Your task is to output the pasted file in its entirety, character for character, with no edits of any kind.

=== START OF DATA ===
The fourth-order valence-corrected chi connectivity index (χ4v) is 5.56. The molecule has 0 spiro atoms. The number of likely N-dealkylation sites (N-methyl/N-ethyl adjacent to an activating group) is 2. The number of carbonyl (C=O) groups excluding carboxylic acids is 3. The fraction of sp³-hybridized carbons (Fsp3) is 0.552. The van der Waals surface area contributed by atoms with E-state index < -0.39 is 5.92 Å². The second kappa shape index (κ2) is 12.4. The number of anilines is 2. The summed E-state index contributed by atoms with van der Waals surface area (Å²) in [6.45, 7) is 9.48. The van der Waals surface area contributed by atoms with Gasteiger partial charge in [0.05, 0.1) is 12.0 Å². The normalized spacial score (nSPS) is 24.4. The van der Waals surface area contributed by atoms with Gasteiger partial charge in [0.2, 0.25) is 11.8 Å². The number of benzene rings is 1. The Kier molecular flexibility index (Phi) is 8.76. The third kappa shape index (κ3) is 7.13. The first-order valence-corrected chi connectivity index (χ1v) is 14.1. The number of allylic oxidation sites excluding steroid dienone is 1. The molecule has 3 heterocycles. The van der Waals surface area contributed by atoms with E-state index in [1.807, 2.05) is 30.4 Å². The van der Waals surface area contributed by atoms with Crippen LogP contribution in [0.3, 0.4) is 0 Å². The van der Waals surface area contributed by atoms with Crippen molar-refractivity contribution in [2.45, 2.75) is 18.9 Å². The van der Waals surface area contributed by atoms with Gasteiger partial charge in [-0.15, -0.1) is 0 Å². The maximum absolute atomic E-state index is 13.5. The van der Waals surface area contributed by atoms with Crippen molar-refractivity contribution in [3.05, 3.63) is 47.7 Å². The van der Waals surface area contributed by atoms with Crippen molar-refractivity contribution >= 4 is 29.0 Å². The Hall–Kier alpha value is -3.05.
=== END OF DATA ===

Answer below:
The fourth-order valence-corrected chi connectivity index (χ4v) is 5.56. The molecule has 0 spiro atoms. The number of likely N-dealkylation sites (N-methyl/N-ethyl adjacent to an activating group) is 2. The number of carbonyl (C=O) groups excluding carboxylic acids is 3. The fraction of sp³-hybridized carbons (Fsp3) is 0.552. The van der Waals surface area contributed by atoms with E-state index < -0.39 is 5.92 Å². The second kappa shape index (κ2) is 12.4. The number of anilines is 2. The summed E-state index contributed by atoms with van der Waals surface area (Å²) in [6.45, 7) is 9.48. The van der Waals surface area contributed by atoms with Gasteiger partial charge in [0.05, 0.1) is 12.0 Å². The normalized spacial score (nSPS) is 24.4. The van der Waals surface area contributed by atoms with Gasteiger partial charge in [0.2, 0.25) is 11.8 Å². The number of benzene rings is 1. The Kier molecular flexibility index (Phi) is 8.76. The third kappa shape index (κ3) is 7.13. The first-order valence-corrected chi connectivity index (χ1v) is 14.1. The number of allylic oxidation sites excluding steroid dienone is 1. The molecule has 3 heterocycles. The van der Waals surface area contributed by atoms with E-state index in [1.807, 2.05) is 30.4 Å². The van der Waals surface area contributed by atoms with Crippen LogP contribution in [0.3, 0.4) is 0 Å². The van der Waals surface area contributed by atoms with Crippen molar-refractivity contribution in [2.45, 2.75) is 18.9 Å². The van der Waals surface area contributed by atoms with Gasteiger partial charge in [-0.15, -0.1) is 0 Å². The maximum absolute atomic E-state index is 13.5. The van der Waals surface area contributed by atoms with Crippen molar-refractivity contribution in [3.05, 3.63) is 47.7 Å². The van der Waals surface area contributed by atoms with Crippen molar-refractivity contribution >= 4 is 29.0 Å². The Hall–Kier alpha value is -3.05.